Prostitution Should it be legalized?“Punishing the prostitute promotes the rape of all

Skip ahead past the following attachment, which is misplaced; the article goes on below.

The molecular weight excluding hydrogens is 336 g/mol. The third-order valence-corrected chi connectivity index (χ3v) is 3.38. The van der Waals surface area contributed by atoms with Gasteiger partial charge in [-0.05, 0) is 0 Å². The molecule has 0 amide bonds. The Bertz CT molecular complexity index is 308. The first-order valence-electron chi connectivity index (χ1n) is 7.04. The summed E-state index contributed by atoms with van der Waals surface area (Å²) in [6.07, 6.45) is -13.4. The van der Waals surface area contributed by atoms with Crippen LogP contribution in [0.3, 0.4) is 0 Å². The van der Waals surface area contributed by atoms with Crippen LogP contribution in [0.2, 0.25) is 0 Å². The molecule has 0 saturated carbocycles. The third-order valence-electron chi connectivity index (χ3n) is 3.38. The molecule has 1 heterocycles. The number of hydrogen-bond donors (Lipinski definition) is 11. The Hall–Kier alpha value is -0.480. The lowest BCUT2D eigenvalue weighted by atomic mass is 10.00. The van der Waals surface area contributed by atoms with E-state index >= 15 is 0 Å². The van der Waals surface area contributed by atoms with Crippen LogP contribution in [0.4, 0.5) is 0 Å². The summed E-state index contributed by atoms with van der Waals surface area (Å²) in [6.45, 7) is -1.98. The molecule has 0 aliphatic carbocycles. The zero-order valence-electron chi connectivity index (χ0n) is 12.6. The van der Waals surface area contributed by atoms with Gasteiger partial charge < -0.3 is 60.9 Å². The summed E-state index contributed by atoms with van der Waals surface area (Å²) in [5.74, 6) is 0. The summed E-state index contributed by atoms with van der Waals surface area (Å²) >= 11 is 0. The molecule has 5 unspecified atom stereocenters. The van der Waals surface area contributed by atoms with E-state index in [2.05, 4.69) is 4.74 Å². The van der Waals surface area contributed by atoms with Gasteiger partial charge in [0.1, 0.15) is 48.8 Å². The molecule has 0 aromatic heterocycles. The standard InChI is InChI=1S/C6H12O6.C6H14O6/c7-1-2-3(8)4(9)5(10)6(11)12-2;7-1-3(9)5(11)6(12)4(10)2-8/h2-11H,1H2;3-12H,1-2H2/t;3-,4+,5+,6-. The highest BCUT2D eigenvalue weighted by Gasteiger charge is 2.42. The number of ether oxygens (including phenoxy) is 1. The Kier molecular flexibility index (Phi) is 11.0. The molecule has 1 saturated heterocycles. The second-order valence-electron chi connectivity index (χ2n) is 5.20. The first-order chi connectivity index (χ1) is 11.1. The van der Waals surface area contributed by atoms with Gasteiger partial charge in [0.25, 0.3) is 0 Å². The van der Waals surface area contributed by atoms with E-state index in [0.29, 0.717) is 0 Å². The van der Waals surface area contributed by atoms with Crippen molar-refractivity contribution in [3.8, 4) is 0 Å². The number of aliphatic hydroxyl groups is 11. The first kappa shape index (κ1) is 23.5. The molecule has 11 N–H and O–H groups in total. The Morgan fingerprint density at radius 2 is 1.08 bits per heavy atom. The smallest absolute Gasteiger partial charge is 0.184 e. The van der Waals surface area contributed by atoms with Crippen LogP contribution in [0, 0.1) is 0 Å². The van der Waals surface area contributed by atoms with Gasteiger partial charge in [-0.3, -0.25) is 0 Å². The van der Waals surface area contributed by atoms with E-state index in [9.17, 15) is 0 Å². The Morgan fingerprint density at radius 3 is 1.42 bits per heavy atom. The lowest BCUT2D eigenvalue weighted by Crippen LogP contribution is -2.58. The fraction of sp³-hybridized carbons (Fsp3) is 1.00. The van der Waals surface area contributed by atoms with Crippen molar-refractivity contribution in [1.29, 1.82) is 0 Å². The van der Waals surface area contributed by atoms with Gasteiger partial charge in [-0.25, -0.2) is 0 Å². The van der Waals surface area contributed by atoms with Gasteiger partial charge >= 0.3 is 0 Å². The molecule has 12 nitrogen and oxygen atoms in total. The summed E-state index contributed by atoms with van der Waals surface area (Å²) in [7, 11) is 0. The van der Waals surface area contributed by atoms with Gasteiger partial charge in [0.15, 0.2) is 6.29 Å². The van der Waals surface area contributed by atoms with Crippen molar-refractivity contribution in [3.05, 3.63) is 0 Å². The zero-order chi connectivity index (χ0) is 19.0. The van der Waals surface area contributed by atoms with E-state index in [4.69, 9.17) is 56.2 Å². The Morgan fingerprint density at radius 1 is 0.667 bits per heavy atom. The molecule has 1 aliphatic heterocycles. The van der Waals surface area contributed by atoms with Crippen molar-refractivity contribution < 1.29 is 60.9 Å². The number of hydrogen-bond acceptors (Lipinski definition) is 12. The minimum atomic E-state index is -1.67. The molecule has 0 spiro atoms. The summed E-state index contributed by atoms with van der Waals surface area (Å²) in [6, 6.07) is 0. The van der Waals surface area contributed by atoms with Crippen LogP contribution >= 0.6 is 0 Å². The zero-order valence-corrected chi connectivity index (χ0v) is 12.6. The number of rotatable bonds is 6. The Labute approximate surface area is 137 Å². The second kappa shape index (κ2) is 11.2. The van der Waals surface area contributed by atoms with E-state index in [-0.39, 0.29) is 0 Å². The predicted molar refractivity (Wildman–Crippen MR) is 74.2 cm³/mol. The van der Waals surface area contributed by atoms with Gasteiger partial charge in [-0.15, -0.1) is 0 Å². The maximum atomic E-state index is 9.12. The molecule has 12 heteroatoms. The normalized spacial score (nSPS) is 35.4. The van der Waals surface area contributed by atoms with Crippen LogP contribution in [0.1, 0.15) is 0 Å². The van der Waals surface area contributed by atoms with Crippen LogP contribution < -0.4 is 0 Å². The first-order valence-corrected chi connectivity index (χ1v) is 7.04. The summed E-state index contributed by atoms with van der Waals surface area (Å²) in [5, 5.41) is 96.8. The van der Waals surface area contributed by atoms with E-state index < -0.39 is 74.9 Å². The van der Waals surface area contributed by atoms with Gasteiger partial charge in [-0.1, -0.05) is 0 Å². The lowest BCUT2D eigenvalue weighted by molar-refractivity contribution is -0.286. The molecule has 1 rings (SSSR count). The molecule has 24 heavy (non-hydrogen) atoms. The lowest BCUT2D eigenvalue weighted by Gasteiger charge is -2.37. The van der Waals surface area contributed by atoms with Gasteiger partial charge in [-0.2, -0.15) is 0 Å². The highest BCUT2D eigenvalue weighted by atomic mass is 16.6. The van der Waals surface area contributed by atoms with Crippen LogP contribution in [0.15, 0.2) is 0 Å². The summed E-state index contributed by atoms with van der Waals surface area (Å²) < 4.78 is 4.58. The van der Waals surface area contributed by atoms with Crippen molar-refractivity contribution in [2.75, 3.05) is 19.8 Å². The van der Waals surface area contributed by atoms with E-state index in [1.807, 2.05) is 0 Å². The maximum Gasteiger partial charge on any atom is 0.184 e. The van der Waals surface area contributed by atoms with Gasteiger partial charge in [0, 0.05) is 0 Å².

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Prostitution: Should it be legalized?“Punishing the prostitute promotes the rape of all women. When prostitution is a crime, the message conveyed is that women who are sexual are bad, and therefore legitimate victims of sexual abuse. Sex becomes a weapon to be used by men.” -Margo St. James. Known as the world’s oldest profession, prostitution is defined by the Merriam-Webster Dictionary as “The act or practice of engaging in promiscuous sexual relations especially for money.” Most people turn to prostitution due to poverty, or to improve their incomes without a college education or experience in the work field. However, prostitution is illegal, and critics have been debating whether the United States government should legalize the forbidden act. The profession dates back further than the existence of Jesus, where food and shelter were most women’s motives. During the 16th century when prostitution became controversial in the U.S., the act was lawful, yet despised by many people (Deady). Things went south during the 19th century when slave owners began to force innocent women and children into the trade and threatened to harm them if they disobeyed. Soon, the “white slave traders” began to transport girls domestically and internationally, otherwise known as sex trafficking today (Deady). Therefore, the government created the first act that directly addressed concerns such as the “white slave trade” by announcing the Mann Act in 1910. According to Gale M. Deady, “…white slave act of 1910 originally penalized ‘only person’ who transports, or aid or assists in the transportation, of a ‘woman or girl’ for a prohibited purpose or intent” (524). The Mann Act was so general that it was easy for a man to get prosecuted for taking his date to another state for dinner. Thus, the act was edited to fix this mistake 76 years later. However, the Standard Vice Repression Law prohibited sex workers from every state but Nevada. The government believed prostitution contributed to modern-day slavery, violence, and the practice is considered demeaning; mainly for religious reasons. These ideas are biased because prostitution is arguably a victimless crime. Sex between two or more people should not be perceived as a crime because sex is a natural and healthy process. In truth, there are plenty of data that proves arguments against the critics’ position. Regulating sex workers can create a safer and healthier environment for women and men who engage in that form of work. In addition, the prostitution industry generates millions of untaxed revenues that the U.S. economy cannot benefit from because it is currently unlawful. Criminalizing sex work is one important reason why violence, abuse, and STD rates are still an issue today. Because of this, the United States government should legalize prostitution. Prostitution is arguably a victimless crime. When two consulting adults agree to exchange sexual favors for compensation, critics believe that they are committing a crime, but the victims are usually those who are selling their bodies. So why are the “victims” imprisoned if they are caught doing their jobs? According to the Merriam-Webster Dictionary, the definition of a victim is “One that is acted on and usually adversely affected by a force or agent.” When all parties agree to engage in a healthy activity, how exactly is it a crime other than that it is illegal? Sex workers become victims only when their pimps or customers abuse them, withhold compensations, and other heinous deeds more painful than giving pleasure for money. Unfortunately, the main reason most prostitutes suffer horrible abuse is because their professions are criminalized. Sex working is considered a demeaning act; especially by those who abide by religion. With this perception of the public, not only does it lower the self-esteem of women who have no other choice, but it also feeds the minds of dangerous pimps and drug dealers to act accordingly without fear of consequence. Therefore, criminalizing sex workers is the breathing ground for hypocrisy and indolent lawmakers. If otherwise, there should be no victims in jail. As long as all parties of legal age consents, conducting business should not be perceived as a crime, whether it’s physically or sexually. Furthermore, legalizing prostitution would create a healthier environment for sex workers and their customers. One of the biggest concerns about being a prostitute is the risks of contracting or transmitting diseases such as gonorrhea, HIV, syphilis, chlamydia, and more. Because of this, critics are willing to consider it one of the most dangerous professions in the world. Being a female dominated field, women have a higher chance of contracting STDs due to having inconsistent sex partners. However, prohibiting prostitution increase STD rates because sex workers tend to work in unsafe conditions where they are less vulnerable to negotiate condom use. Besides, anyone is capable of contracting and transmitting STDs, even married couples. So, blaming high STD rates on prostitutes alone is hypocritical. Moreover, decriminalizing sex work could help global issues such as the HIV epidemic. Approximately one million people in the U.S. tested positive for HIV or 40,000 diagnoses every year (What is, 2019). If critics truly believe prostitutes are responsible for the high STD rates, then they should also agree that the government should regulate the trade to keep these numbers under control. The government can enforce laws that would encourage prostitutes to practice safe sex and access to resources such as contraceptives. Additionally, Rhode Island accidentally legalizing prostitution in 2008 is further proof that decriminalization decreases STD rates. According to Scott Cunningham and Manisha Shah, journalists for the National Bureau of Economic Research, “We then estimate the causal effect of decriminalization on per capita rape offenses and gonorrhea incidence using differences-in-differences (DD) and synthetic control models and find robust evidence across all models that decriminalization caused rape offenses and gonorrhea incidence to decrease. Our synthetic control model finds 824 fewer reported rape offenses and 1,035 fewer cases of female gonorrhea from 2004 to 2009 as a result of decriminalization” (3). If an accident can create this much change in one state, then imagine how it could affect us nationally. Illegal or not, there will always be sex workers, so it is best for the government to take action anyway. If critics believe otherwise, then sex workers will continue to live in unhealthy conditions, and the HIV epidemic will continue to soar. Moreover, legalizing prostitution can reduce violence against sex workers, especially rape victims, and encourage them to report their crimes. Some may argue that sex working is a terrible profession because it mentally and physically exploits women and girls, and that there is a lack of evidence to prove otherwise (Bindle, 2017). Actually, according to Scott Cunningham and Manisha Shah, “Bisschop, Kastoryano and van der Klaauw (forthcoming) evaluate the opening of legal street prostitution zones in 25 cities in the Netherlands on registered sexual abuse and rape and find that legal street prostitution zones are associated with a 30-40% decrease in sexual abuse and rape. Nguyen (2016) finds reducing costs to opening massage parlors leads to as much as a 28% decrease in rape offenses in California” (2017). Because the profession is unlawful in the U.S., it is harder to ensure effectiveness at full potential. Besides, if Rhode Island accidentally legalizing prostitution isn’t proof enough, critics are oblivious to the safety of prostitutes and are more concerned about manipulating the publics’ perception. In addition, if prostitution remain illegal, women will continue to suffer at the hands of pimps or “Johns” because they fear discrimination and imprisonment. According to a former sex worker, Brenda Powell, who interviewed with the BBC News, “I went to the County Hospital in Chicago and they immediately took me to the emergency room. Because of the condition I was in, they called in a police officer, who looked me over and said: ‘Oh I know her. She’s just a hooker. She probably beat some guy and took his money and got what she deserved.’ And I could hear the nurse laughing along with him. They pushed me out into the waiting room as if I wasn’t worth anything, as if I didn’t deserve the services of the emergency room after all.” Like Brenda, many other women are also treated inhumanly by government officials, and it discourages the girls to report violence inflicted upon them. Decriminalizing prostitution can encourage most victims to come forward and prosecute their predators. Strict laws that protect prostitutes can intimidate dangerous pimps and customers, thus decreasing violence. Until prostitution is legal, victims will continue to work in illegal brothels until they are preyed on by felons. Ultimately, legalizing prostitution could benefit the U.S. economically by taxing sex workers and saving resources. It is no secret that the prostitution industry is worth millions of dollars. In fact, Atlanta’s prostitution ring alone generates approximately $290 million; pimps collecting as much a $33,000 a week untaxed (Kolodny, 2017). With over one million prostitutes today and a higher demand for sex, sex workers can easily earn over $100,000 annually. If the government was able to tax brothels, the money could be used to create jobs or training programs to prevent the impoverished from turning to prostitution as their only hope. For example, when Greece was in an economic crisis, the decriminalization of prostitution helped to restore its economy. In 2005, Greeks budget deficit decreased from 2.1 to 1.9 percent from operations which were once criminalized such as drugs smuggling and prostitution (Whatt, 2016). Plus, legalization would increase more curious customers, hence, more revenue for our country that is trillions of dollars in debt. Not only can the U.S economy benefit from increased revenue, but legalization can also save law enforcement money and resources. According to “Prostitution in the United States,” “In fact, in the U.S., prostitutes get busted more often than Johns or pimps by a huge margin. Every year in the U.S., between 70,000 and 80,000 people are arrested for prostitution, costing taxpayers approximately $200 million.” Imagine how much money government officials could save if they stopped policing prostitution. Not only will they save more money, but they will be able to assist in more urgent victims. Why should taxpayers continue to pay millions of dollars annually for people who chose to make money by engaging in basic human necessities? If that is the case, then having sex on camera for money should also violate the governments “code of conduct.” Thus, decriminalizing prostitution is beneficial for the United States economy. Some critics assume if prostitution is decriminalized then sex trafficking rates will increase. First, prostitution and sex trafficking are distinctly opposite from one another. Prostitution is voluntarily, and sex trafficking is usually by force. Legalizing prostitution has proven to have little to no effect on sex trafficking rates. According to Lynzi Armstrong, “…there is neither evidence that trafficking into sex work is a problem in New Zealand, nor is there evidence that the size of the sex industry has increased since decriminalization. In fact, research suggests that decriminalization has had little impact on the sex worker population at all, apart to provide it with protection.” Therefore, legalizing sex work do not make sex trafficking any less dangerous. But legalization would influence sexually exploited girls to report their situations to authorities. Otherwise, sex workers will continue to be overlooked and neglected. In truth, nothing promotes sex trafficking more than U.S. interventions. According to Louise Gerdes, author of “Prostitution and Sex Trafficking: Opposing Viewpoints,” “In 2000, they formed an uncommon coalition with feminist groups to lobby for a new law combating human trafficking. The resulting Trafficking Victims Protection Act set up minimum standards for all countries.” She continues